In the Shrine of Margaret Clitherow – a poem by Helen Jones

In the Shrine of Margaret Clitherow

Outside there was always blood,
Black jewels shackled to the stalls,
Flies hovered drunk
On the decaying flesh and cleavers
Swooped like falcons,
Flashing in the sun.
She grew in blood,
Bore children to the stink of it,
She knew bone shatters and the soft flesh breaks,
Saw the thin line between life and death,
Made friends with it.

The blood river bore her to an older faith.
She rode it lightly,
Walking from guest to guest,
Greeting her neighbours,
A mock to those who seek them, and she smiles,
Always seeing blood in the corner of her eye.

Taken she will not plead
For no offence, dismisses evidence they got
Between an apple and a stick,
No drooping head, no penitential pleas,
Looks in their eyes and they
Like gasping hounds scent quarry, smell the blood.

Prison confines her body, frees her soul.
She rocks the child within her womb, 
Making her shroud,
Each stitch a step upon the road to death,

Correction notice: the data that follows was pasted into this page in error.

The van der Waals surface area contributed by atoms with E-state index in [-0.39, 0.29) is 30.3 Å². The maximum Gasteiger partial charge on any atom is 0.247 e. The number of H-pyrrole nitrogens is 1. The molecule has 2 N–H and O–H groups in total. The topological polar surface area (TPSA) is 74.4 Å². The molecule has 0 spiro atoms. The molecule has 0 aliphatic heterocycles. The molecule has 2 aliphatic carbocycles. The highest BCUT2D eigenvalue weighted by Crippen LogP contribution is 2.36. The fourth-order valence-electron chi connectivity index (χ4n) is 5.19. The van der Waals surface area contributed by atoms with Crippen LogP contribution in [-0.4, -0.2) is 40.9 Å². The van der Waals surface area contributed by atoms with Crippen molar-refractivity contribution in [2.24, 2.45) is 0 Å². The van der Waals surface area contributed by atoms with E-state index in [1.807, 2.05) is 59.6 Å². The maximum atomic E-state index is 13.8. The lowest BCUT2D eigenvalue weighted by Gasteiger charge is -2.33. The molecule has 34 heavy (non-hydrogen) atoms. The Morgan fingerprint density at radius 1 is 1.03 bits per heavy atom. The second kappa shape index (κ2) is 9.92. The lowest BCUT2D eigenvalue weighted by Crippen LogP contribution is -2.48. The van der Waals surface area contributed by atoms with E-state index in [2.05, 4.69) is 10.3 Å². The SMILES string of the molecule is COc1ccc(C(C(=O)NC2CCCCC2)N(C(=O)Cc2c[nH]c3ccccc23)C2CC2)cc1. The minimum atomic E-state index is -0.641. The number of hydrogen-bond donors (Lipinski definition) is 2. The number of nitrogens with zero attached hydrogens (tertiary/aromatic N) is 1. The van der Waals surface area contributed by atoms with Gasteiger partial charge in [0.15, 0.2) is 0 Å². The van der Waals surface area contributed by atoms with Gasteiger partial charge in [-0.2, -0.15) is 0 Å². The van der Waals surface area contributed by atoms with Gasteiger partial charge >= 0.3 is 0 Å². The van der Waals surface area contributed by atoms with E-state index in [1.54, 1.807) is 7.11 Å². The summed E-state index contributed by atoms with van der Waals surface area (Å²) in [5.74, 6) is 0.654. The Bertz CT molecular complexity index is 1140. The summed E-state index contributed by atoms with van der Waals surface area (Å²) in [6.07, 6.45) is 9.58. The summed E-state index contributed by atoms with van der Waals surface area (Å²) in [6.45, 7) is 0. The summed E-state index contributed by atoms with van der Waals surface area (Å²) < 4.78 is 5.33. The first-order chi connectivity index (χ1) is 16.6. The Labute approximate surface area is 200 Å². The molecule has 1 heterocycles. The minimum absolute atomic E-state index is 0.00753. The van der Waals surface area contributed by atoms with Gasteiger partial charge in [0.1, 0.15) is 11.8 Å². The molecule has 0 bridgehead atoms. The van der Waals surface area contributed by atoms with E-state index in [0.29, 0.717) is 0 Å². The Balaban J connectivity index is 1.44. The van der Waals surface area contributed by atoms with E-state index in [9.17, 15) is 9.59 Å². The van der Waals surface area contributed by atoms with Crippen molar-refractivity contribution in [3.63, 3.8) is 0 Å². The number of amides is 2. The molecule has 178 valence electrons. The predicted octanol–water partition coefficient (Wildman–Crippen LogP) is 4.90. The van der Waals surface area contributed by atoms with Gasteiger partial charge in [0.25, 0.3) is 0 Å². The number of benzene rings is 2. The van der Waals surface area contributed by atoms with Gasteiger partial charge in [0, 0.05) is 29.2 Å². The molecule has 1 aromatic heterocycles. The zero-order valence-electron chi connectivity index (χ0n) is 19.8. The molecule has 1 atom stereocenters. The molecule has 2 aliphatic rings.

Fashions a shift just like an eager bride,
And hurries, seeing a familiar friend,
Eager for Lady Day.

The feast is Crucifixion Day that year,
No shift allowed; defiance must be shamed.
Frightened by certainty, they strip her bare,
But cannot kill.
Hired beggars place the stones under her back,
 A dull domestic door to bring on death.
Pile on the weights,
Bones snap,
Lungs fail.
Blood flowing on the cobbles 
Wipes out their names,
Carries hers down the years.

Helen Jones gained a degree in English, many years ago from University College London and later an M.Ed. from the University of Liverpool. She is now happily retired and spends a lot of her time writing and making a new garden. 

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